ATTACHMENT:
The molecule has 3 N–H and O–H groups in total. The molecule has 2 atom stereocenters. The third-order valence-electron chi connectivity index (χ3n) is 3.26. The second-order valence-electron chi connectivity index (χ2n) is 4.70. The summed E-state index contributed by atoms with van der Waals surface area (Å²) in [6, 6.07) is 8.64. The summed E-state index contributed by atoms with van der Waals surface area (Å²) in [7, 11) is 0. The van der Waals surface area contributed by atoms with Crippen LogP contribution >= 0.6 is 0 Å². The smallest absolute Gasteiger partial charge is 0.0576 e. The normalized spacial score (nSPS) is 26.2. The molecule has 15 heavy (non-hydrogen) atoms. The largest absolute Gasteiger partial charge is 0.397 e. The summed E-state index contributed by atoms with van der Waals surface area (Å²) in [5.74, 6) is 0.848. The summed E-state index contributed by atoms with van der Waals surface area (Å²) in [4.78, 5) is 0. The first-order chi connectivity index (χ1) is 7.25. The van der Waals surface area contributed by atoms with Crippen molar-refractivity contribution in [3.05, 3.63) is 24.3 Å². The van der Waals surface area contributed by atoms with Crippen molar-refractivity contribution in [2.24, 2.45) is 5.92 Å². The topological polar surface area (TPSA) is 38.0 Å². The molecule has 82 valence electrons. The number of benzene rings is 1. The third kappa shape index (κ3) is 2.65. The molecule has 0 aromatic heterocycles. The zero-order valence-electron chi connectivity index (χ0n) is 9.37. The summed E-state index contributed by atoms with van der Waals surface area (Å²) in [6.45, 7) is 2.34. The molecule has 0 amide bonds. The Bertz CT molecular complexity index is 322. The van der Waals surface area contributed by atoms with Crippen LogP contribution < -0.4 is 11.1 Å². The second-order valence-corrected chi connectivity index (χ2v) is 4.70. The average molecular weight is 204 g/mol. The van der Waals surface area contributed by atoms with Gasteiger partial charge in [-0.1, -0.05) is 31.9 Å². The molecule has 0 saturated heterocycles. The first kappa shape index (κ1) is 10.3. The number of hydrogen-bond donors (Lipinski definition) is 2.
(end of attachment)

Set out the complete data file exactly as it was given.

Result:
The molecule has 3 N–H and O–H groups in total. The molecule has 2 atom stereocenters. The third-order valence-electron chi connectivity index (χ3n) is 3.26. The second-order valence-electron chi connectivity index (χ2n) is 4.70. The summed E-state index contributed by atoms with van der Waals surface area (Å²) in [6, 6.07) is 8.64. The summed E-state index contributed by atoms with van der Waals surface area (Å²) in [7, 11) is 0. The van der Waals surface area contributed by atoms with Crippen LogP contribution >= 0.6 is 0 Å². The smallest absolute Gasteiger partial charge is 0.0576 e. The normalized spacial score (nSPS) is 26.2. The molecule has 15 heavy (non-hydrogen) atoms. The largest absolute Gasteiger partial charge is 0.397 e. The summed E-state index contributed by atoms with van der Waals surface area (Å²) in [5.74, 6) is 0.848. The summed E-state index contributed by atoms with van der Waals surface area (Å²) in [4.78, 5) is 0. The first-order chi connectivity index (χ1) is 7.25. The van der Waals surface area contributed by atoms with Crippen molar-refractivity contribution in [3.05, 3.63) is 24.3 Å². The van der Waals surface area contributed by atoms with Crippen molar-refractivity contribution in [2.24, 2.45) is 5.92 Å². The topological polar surface area (TPSA) is 38.0 Å². The molecule has 82 valence electrons. The number of benzene rings is 1. The third kappa shape index (κ3) is 2.65. The molecule has 0 aromatic heterocycles. The zero-order valence-electron chi connectivity index (χ0n) is 9.37. The summed E-state index contributed by atoms with van der Waals surface area (Å²) in [6.45, 7) is 2.34. The molecule has 0 amide bonds. The Bertz CT molecular complexity index is 322. The van der Waals surface area contributed by atoms with Crippen LogP contribution < -0.4 is 11.1 Å². The second-order valence-corrected chi connectivity index (χ2v) is 4.70. The average molecular weight is 204 g/mol. The van der Waals surface area contributed by atoms with Gasteiger partial charge in [-0.1, -0.05) is 31.9 Å². The molecule has 0 saturated heterocycles. The first kappa shape index (κ1) is 10.3. The number of hydrogen-bond donors (Lipinski definition) is 2.